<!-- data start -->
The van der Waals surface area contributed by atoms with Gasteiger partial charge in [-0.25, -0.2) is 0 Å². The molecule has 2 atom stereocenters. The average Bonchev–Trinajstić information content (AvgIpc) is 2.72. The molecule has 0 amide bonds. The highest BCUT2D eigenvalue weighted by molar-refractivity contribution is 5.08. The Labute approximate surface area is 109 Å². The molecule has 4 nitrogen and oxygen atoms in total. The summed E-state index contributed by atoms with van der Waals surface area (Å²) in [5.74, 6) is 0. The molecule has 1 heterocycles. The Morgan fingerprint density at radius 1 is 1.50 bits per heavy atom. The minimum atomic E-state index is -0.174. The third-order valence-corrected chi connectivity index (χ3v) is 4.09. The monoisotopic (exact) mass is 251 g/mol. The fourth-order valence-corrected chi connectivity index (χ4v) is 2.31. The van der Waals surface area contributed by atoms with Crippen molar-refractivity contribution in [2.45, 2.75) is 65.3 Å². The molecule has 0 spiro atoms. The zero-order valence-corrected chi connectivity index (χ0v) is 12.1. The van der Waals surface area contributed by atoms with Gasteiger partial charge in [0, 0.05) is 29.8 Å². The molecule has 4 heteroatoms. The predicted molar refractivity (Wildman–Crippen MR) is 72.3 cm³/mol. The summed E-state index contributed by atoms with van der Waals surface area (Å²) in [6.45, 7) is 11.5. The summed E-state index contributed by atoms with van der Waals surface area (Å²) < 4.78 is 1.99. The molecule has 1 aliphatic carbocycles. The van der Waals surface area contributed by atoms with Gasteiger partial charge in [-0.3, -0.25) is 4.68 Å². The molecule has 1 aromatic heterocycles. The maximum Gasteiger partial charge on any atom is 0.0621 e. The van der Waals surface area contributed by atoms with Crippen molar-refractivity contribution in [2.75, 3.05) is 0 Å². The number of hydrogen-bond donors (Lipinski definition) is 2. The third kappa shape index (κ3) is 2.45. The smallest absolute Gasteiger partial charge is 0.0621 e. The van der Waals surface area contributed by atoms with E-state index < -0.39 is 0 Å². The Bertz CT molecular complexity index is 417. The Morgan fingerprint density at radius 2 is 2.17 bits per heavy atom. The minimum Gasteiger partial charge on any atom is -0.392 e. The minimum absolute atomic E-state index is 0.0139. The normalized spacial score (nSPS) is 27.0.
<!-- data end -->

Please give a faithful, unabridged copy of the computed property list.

The van der Waals surface area contributed by atoms with Gasteiger partial charge in [-0.25, -0.2) is 0 Å². The molecule has 2 atom stereocenters. The average Bonchev–Trinajstić information content (AvgIpc) is 2.72. The molecule has 0 amide bonds. The highest BCUT2D eigenvalue weighted by molar-refractivity contribution is 5.08. The Labute approximate surface area is 109 Å². The molecule has 4 nitrogen and oxygen atoms in total. The summed E-state index contributed by atoms with van der Waals surface area (Å²) in [5.74, 6) is 0. The molecule has 1 heterocycles. The Morgan fingerprint density at radius 1 is 1.50 bits per heavy atom. The minimum atomic E-state index is -0.174. The third-order valence-corrected chi connectivity index (χ3v) is 4.09. The monoisotopic (exact) mass is 251 g/mol. The fourth-order valence-corrected chi connectivity index (χ4v) is 2.31. The van der Waals surface area contributed by atoms with Crippen molar-refractivity contribution in [2.45, 2.75) is 65.3 Å². The molecule has 0 spiro atoms. The zero-order valence-corrected chi connectivity index (χ0v) is 12.1. The van der Waals surface area contributed by atoms with Gasteiger partial charge in [0, 0.05) is 29.8 Å². The molecule has 4 heteroatoms. The predicted molar refractivity (Wildman–Crippen MR) is 72.3 cm³/mol. The summed E-state index contributed by atoms with van der Waals surface area (Å²) in [6.45, 7) is 11.5. The summed E-state index contributed by atoms with van der Waals surface area (Å²) < 4.78 is 1.99. The molecule has 1 aliphatic carbocycles. The van der Waals surface area contributed by atoms with Gasteiger partial charge in [-0.3, -0.25) is 4.68 Å². The molecule has 1 aromatic heterocycles. The maximum Gasteiger partial charge on any atom is 0.0621 e. The van der Waals surface area contributed by atoms with Crippen molar-refractivity contribution in [2.75, 3.05) is 0 Å². The number of hydrogen-bond donors (Lipinski definition) is 2. The third kappa shape index (κ3) is 2.45. The smallest absolute Gasteiger partial charge is 0.0621 e. The van der Waals surface area contributed by atoms with E-state index < -0.39 is 0 Å². The Bertz CT molecular complexity index is 417. The Morgan fingerprint density at radius 2 is 2.17 bits per heavy atom. The minimum Gasteiger partial charge on any atom is -0.392 e. The minimum absolute atomic E-state index is 0.0139. The normalized spacial score (nSPS) is 27.0.